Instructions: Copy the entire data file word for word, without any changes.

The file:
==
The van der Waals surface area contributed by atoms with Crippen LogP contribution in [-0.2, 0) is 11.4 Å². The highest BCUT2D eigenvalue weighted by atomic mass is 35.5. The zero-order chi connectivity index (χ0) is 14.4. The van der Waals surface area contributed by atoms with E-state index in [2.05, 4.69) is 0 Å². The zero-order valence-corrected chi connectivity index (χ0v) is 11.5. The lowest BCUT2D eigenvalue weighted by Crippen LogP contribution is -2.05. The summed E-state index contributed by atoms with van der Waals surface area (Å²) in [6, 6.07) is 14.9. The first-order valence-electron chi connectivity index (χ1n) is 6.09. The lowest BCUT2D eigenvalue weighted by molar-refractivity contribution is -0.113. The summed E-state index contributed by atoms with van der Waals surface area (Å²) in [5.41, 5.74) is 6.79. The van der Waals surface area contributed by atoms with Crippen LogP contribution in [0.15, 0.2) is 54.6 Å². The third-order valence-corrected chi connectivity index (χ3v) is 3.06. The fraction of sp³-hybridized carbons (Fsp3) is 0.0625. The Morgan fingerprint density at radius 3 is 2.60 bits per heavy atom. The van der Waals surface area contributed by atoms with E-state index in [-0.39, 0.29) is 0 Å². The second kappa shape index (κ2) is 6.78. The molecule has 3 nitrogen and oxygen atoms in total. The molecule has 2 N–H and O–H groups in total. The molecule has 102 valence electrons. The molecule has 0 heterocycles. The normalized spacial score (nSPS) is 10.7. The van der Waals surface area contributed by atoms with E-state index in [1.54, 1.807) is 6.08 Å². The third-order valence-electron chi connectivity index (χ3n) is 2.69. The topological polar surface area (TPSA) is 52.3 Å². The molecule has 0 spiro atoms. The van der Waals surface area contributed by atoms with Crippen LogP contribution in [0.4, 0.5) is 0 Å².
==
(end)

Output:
The van der Waals surface area contributed by atoms with Crippen LogP contribution in [-0.2, 0) is 11.4 Å². The highest BCUT2D eigenvalue weighted by atomic mass is 35.5. The zero-order chi connectivity index (χ0) is 14.4. The van der Waals surface area contributed by atoms with E-state index in [2.05, 4.69) is 0 Å². The zero-order valence-corrected chi connectivity index (χ0v) is 11.5. The lowest BCUT2D eigenvalue weighted by Crippen LogP contribution is -2.05. The summed E-state index contributed by atoms with van der Waals surface area (Å²) in [6, 6.07) is 14.9. The first-order valence-electron chi connectivity index (χ1n) is 6.09. The lowest BCUT2D eigenvalue weighted by molar-refractivity contribution is -0.113. The summed E-state index contributed by atoms with van der Waals surface area (Å²) in [5.41, 5.74) is 6.79. The van der Waals surface area contributed by atoms with Crippen LogP contribution in [0.15, 0.2) is 54.6 Å². The third-order valence-corrected chi connectivity index (χ3v) is 3.06. The fraction of sp³-hybridized carbons (Fsp3) is 0.0625. The Morgan fingerprint density at radius 3 is 2.60 bits per heavy atom. The van der Waals surface area contributed by atoms with E-state index in [-0.39, 0.29) is 0 Å². The second kappa shape index (κ2) is 6.78. The molecule has 3 nitrogen and oxygen atoms in total. The molecule has 2 N–H and O–H groups in total. The molecule has 102 valence electrons. The molecule has 0 heterocycles. The normalized spacial score (nSPS) is 10.7. The van der Waals surface area contributed by atoms with E-state index in [1.54, 1.807) is 6.08 Å². The third-order valence-electron chi connectivity index (χ3n) is 2.69. The topological polar surface area (TPSA) is 52.3 Å². The molecule has 0 spiro atoms. The van der Waals surface area contributed by atoms with Crippen LogP contribution in [0.4, 0.5) is 0 Å².